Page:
In value-based segmentation, you look at the overall financial value of your audience segments to see which one makes the best use of your marketing budget. If you find one group is consistently more valuable than another, for example, you can focus your efforts on the more profitable leads. Though it may seem a bit cold in nature, value-based segmentation is a necessary process for businesses looking to maximize their marketing ROI. With data collected around the lifetime value of customers, you can see which subgroups of your target audience cost the least to attract, maintain, and bring back for future sales.
Needs-based segmentation is exactly what it sounds like: dividing your audience for personalized messaging based on their current emotional, physical, and financial needs.
For example, let’s say you run an online store that sells furniture. After doing some research, you find that a low-cost desk fills a need for both college students and professionals working from home. But you also have a children’s coloring desk that fills a need for stay-at-home parents by giving their child a productive, screen-free activity (and giving the parent a much needed coffee break). This kind of information would guide your next marketing strategy, as you would target people based on the needs your products fulfill: college students and young professionals would be targeted for the low-cost desk, and parents would be targeted for the kid’s coloring table.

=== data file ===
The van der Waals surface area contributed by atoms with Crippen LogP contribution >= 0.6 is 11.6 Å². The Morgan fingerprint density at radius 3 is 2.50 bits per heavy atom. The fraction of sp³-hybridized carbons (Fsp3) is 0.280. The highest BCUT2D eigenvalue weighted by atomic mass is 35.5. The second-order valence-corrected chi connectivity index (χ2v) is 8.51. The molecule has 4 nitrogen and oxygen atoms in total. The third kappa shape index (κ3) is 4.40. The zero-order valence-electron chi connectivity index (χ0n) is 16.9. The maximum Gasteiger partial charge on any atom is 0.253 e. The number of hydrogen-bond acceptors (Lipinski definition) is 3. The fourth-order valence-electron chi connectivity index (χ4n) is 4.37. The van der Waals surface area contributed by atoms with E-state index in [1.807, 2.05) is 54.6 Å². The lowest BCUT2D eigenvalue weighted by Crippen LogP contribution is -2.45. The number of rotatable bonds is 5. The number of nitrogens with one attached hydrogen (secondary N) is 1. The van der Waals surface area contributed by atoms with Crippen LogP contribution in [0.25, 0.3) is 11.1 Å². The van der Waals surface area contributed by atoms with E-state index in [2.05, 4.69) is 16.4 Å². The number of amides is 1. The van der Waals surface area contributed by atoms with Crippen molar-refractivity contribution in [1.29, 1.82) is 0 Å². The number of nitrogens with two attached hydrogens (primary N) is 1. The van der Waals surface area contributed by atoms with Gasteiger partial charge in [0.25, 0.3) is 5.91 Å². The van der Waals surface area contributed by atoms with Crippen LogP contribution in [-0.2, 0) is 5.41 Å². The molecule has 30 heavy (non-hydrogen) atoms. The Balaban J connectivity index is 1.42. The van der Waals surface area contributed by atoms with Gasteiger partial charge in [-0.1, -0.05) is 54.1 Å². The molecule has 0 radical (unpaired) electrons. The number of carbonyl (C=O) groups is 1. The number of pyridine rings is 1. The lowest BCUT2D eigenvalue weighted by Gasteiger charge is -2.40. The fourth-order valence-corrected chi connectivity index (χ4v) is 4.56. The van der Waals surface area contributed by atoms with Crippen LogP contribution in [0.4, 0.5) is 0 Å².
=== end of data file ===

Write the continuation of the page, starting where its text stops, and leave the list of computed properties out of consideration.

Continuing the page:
This is a simplified example, and, in practice, needs-based segmentation often requires large amounts of qualitative and quantitative data to identify the many needs of your audience. That said, it can be a powerful tool once you understand the specific pain points of each of your user segments.
Psychographic segmentation relies on dividing your audience based on how people “think” about certain values or products. This kind of segmentation requires data on things like:
Imagine, for example, that you own a company selling athletic gear. You have many options for shoes, so you research your audience’s lifestyle and hobbies. You find that some people in your audience are into marathon running, others are into basketball, and some enjoy the latest pair of expensive Nikes as a status symbol. With this information, you can target the right pair of shoes to the right individual. And every few months, you can more appropriately follow-up with new recommendations (a marathon runner, for example, might need new shoes every two months, whereas a college basketball player only needs one pair per season).